An article published by Shay
in the newspaper "Davar Hashavua"
From a message sent by Mr. Ami Atir:
... I received a copy of this article from Mr. David Stoliar,
who informed me that it was written by Mr. Shay Eliash and had been
published in "Davar Hashavua" in 1955. Upon reading the article it would
behoove you to remember that it has been several years since its inception
publication. The article is brought to you in its entirety, exactly as it was originally published. I have made no changes, only a few typographical corrections.
I thought it only fitting to bring you this article here as a "balance" and to counteract the article written by Ayhan Ozer. Mr. Ozer's article was published in 1992 in the "Turkish Times"; it is still available today on several sites on the Internet as well as on this site.
I am not an historian, but it would seem to me that the article written by Mr. Ozer quite faithfully depicts the background to the whole "Struma" tragedy, as well as the chain of the main events - including dates, both before and after Struma's fateful voyage.
However, the discerning eye will easily find Mr. Ozer's attempt at a cover up for the part that Turkey played in this awful tragedy and Turkey's culpability. I would like to cite a small part (abbreviated and censured) of the letter I received from Mr. David Stoliar, in regard to Mr. Ozer's article: "The article is totally inaccurate as far as the behavior of the Turkish Authorities during Struma's stay in Istanbul Harbor and their actions after the sinking of Struma".
Mr. Shay Eliash's article does not try to "blacken" the Turks' record, it simply makes no blatant attempt at embellishing the facts. As I have stated before, I am not an historian but since I have read quite extensively about this subject, I will presume to draw the conclusion that, as it concerns the Turks' behavior, the facts as described by Mr. Shay Eliash are more accurate than those we find in Mr. Ozer's writings.
As stated above, I thought it is fitting to bring here this article as a "balance" to Mr. Ozer's article. "Davar Hashavua" no longer exists. I have, therefore, asked for and received Mr. Shay Eliash's permission to publish his article in this forum (Mr. Eliash is now working for the "Maariv" newspaper). Many thanks to Mr. Shay Eliash.
The English translation was made by Mrs. Esther Waisman, my cousin
Amnon's wife. Many thanks to her for the effort.
Ami Atir February, 2000.
time was nine in the morning. The sea was calm. David Stoliar, who was
twenty years old at the time, was asleep in the bowels of the ship "Struma".
All of a sudden there was a huge explosion, and David found himself in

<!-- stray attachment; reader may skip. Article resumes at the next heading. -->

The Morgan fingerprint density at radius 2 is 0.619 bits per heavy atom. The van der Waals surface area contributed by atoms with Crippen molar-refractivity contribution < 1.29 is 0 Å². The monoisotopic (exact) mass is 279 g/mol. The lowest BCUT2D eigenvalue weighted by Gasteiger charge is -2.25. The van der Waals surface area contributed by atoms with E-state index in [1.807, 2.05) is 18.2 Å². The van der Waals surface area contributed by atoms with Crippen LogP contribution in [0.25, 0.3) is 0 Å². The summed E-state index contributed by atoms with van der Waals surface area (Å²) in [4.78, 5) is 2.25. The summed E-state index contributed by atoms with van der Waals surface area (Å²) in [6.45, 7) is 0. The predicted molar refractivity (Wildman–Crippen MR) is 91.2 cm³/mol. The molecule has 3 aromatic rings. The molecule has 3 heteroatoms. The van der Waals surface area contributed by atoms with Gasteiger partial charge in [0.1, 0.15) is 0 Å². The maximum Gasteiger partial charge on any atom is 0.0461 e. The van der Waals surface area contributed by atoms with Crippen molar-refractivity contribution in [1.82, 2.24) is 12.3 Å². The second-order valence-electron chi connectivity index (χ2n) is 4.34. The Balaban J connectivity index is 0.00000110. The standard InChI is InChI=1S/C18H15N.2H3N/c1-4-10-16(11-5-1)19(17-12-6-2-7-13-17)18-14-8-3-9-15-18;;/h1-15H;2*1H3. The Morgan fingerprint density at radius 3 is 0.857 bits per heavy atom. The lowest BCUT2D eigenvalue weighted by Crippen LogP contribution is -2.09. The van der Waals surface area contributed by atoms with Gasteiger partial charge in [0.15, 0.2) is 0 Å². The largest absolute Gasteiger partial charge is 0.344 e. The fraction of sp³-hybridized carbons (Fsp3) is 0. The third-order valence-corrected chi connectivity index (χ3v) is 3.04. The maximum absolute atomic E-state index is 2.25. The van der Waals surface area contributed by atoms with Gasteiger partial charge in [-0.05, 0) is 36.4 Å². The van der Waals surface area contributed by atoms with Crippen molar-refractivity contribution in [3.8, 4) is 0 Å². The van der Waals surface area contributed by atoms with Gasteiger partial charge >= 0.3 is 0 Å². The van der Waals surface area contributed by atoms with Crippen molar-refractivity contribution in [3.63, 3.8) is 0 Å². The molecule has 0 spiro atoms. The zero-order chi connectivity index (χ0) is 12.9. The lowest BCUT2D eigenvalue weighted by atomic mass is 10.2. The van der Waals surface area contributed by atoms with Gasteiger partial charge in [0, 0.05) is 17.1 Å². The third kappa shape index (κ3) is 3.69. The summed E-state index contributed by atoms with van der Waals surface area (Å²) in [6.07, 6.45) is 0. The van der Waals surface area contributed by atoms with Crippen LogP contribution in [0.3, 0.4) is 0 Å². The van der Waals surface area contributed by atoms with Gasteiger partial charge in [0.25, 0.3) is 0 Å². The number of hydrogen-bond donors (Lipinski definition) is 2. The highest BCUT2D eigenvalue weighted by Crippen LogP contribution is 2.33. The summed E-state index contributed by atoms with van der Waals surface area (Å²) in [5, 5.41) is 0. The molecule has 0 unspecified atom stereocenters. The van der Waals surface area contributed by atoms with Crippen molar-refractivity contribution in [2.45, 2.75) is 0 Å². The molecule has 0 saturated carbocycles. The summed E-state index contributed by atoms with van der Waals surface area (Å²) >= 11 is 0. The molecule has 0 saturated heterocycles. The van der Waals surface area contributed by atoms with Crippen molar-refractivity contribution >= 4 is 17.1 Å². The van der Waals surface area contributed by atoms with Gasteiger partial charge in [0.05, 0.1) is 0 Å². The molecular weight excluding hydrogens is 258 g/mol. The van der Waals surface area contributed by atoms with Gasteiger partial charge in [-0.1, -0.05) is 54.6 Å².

the water. The ship sank fast, taking with it all its hundreds of passengers.
Mr. Stoliar saw scores of people trying desperately, but failing, to hold onto parts of the shipwreck. The water was frigidly cold and people, try as they might, could not hold on. "There were many cries for help", recounts David Stoliar, "but they all drowned. I managed to somehow hold onto a wooden bench. The Captain's assistant, who was next to me, told me the Turks had torpedoed the ship. Then he drowned too."
David Stoliar was rescued and brought to dry land by some Turkish fishermen. 760 men, women, and children drowned that morning on February 24 1942, in the Black Sea. David Stoliar was the sole survivor.
When I was asked to locate Mr. David Stoliar, I turned to the archives.
One newspaper claimed that he had disappeared in Tokyo, another said he
passed away. David Stoliar's name was added to the long list of the Struma
Victims who are remembered every year in a service at the Rabbi
Gutman Synagogue in Tel Aviv. When I told him about his name having been added to the list of victims, he laughed. "They say it is a sign of longevity", he said. "I must also add that many blessings have been bestowed upon me in my life; I don't deserve any more."
Up until the time of this conversation, many people tried to track down this man and failed. This attempt at finding him also seemed doomed to failure. My first telephone conversation was with the Kibbutz Kineret, in the hope of obtaining some information from Mr. Shmuel Stoler. It turned out that Shmuel Stoler had passed away but his son, Menachem Tal, lived in Kineret.
Mr. Tal, who is a distant relative of David Stoliar, told me that Jacob Goren, a History teacher, lived in Hulon and David Stoliar was his mother's cousin. He had no answers to my questions about David Stoliar's whereabouts or if he was indeed still alive.
My quest led me to the journalist Dan Stoler, who could shed no further
light on the matter at all; so much so that I almost gave up. I found out
that it was virtually impossible to pick up the trail of a person who had
left the country many years since and was considered deceased. As luck
would have it, just as I was about to throw in the towel, Dan's wife suggested
that I contact her mother-in-law, Sophie Stoler. And it is there, in Hod
Hasharon, that I found my first clue. Sophie Stoler was glad to inform
me that only a few days prior to my visit she had received a postcard from
her husband's cousin who was living in Nice France. In his postcard, Leo
Stoler wrote that his cousin from the United States of America was coming
to pay him a visit. This cousin was no other than David Stoliar, the sole
survivor of Struma. So he was alive, after all.
A Ticket to Palestine
David Stoliar was born seventy-three years ago in Kishinev, which, at that time, was part of Romania. He was an only child. With his parents, he moved to Bucharest where his father owned a textile factory. The conditions for the Jews worsened early on in 1941. "We had to wear a yellow patch" says Mr. Stoliar. "We were expelled from school and were told to report at the concentration camp every day at five in the morning. Our job was to dig trenches in which the German Army could practice. Romanian soldiers guarded the camp. I was allowed to go home only after dark, when it was impossible to dig anymore."